MadSci Network: Earth Sciences

Re: How does trash become electricity?

Date: Sun Jun 28 00:28:09 1998
Posted By: Madhu Siddalingaiah, Physicist, author, consultant
Area of science: Earth Sciences
ID: 896656053.Es

Some types of trash is disposed by burning in large incinerators. The heat from the fires can be used to generate electricity in the same way is coal fired power plants. The heat is used to boil water and produce high pressure steam. The steam is allowed to expand and cool inside turbines. The turbines turn electric generators which produce electricity.

Recycling aluminum doesn't directly produce electricity but it helps to reduce the demand for electricity. Extracting pure aluminum from the ore consumes a large amount of electricity. The ore is called Bauxite, named after a city in France where it was first found. Recovering pure aluminum through recycling takes much less electricity, so we save energy and money.

Bob Peeples adds:
Because of big changes in the public utility regulations, this has beco me one of the fastest growing industries in the United States. I spoke wit h Ms. Ann Murphy, Recycling Edu cation Specialist for the Spokane, Washington Regional Solid Waste System.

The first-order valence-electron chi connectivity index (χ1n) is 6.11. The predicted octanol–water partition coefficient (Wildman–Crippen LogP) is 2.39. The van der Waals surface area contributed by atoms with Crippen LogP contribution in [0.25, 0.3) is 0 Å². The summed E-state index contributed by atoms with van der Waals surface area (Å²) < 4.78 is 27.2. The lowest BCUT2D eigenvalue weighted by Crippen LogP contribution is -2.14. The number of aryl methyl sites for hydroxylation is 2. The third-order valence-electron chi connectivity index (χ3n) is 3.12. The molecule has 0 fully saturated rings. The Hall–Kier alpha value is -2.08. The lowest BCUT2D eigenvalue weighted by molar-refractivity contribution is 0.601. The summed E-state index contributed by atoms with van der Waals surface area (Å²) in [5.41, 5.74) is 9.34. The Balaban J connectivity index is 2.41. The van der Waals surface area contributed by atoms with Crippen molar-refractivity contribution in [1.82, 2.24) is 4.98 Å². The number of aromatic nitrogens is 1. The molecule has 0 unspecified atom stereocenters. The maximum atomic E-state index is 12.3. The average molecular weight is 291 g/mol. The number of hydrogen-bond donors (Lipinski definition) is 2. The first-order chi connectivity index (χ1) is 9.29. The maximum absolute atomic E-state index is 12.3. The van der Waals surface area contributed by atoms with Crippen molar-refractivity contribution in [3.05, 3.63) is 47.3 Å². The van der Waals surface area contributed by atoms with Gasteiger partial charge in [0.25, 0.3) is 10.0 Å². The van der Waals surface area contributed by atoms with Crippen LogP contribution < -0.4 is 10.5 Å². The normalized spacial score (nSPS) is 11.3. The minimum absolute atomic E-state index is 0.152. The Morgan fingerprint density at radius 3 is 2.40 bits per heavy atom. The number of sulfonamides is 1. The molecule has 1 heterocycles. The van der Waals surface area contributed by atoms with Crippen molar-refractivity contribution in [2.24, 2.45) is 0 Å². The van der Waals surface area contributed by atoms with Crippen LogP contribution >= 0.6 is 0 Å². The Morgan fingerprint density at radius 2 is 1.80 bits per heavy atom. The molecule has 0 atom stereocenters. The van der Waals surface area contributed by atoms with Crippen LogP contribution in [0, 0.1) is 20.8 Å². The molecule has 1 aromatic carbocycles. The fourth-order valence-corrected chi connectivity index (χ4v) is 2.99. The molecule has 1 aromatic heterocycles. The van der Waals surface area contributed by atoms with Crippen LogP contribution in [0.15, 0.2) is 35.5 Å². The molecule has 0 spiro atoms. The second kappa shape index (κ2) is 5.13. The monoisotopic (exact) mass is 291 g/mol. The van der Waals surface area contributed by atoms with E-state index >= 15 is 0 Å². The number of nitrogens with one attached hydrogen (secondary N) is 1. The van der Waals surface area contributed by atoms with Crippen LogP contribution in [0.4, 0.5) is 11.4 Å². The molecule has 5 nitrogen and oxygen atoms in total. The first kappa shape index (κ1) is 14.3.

There are two common ways to recover energy from refuse:
  1. If the waste material has already been sent to a landfill, it will be decomposing and will be producing methane gas. This is a "greenhouse ga s" and is normally burned up in a flare so that it is not released to the environment. The methane gas can be used to power large engines that dr ive electric generators. The City of Spokane has two G398 Caterpillar engin es that convert methane to 900,000 watts (enough energy to run 15,000 60W light bulbs, 24 hours a day). Spokane started producing commercial powe r with these new engines about two weeks ago.
  2. Waste can also be delivered directly to a steam turbine electric po wer plant. The City of Spokane also has one of these. The picture above is a schematic diagram of the Spokane waste to energy plant, and is linked t o their web site if you would like more detailed information. They have u sed this plant to produce electric power since 1991, and have processed abo ut 2 million tons of solid waste into electric power since it opened. They f eed the trash into a burner that operates at about 2000°F to heat a boiler. The boiler produces steam to drive a turbine generator. Twenty truckloads of waste is reduced to one or two truckloads of ash in the process, so the landfill will last much longer. Special filters and gas "scrubbers" clean the exhaust for release into the air.
The Spokane Regional Solid Waste System also prints a really nice newsletter called Recycling RAP. I got some of the information a bove from their February, 1998 issue. I'll bet that Ms. Murphy would send yo u one if you e-mailed her with your Postal address!

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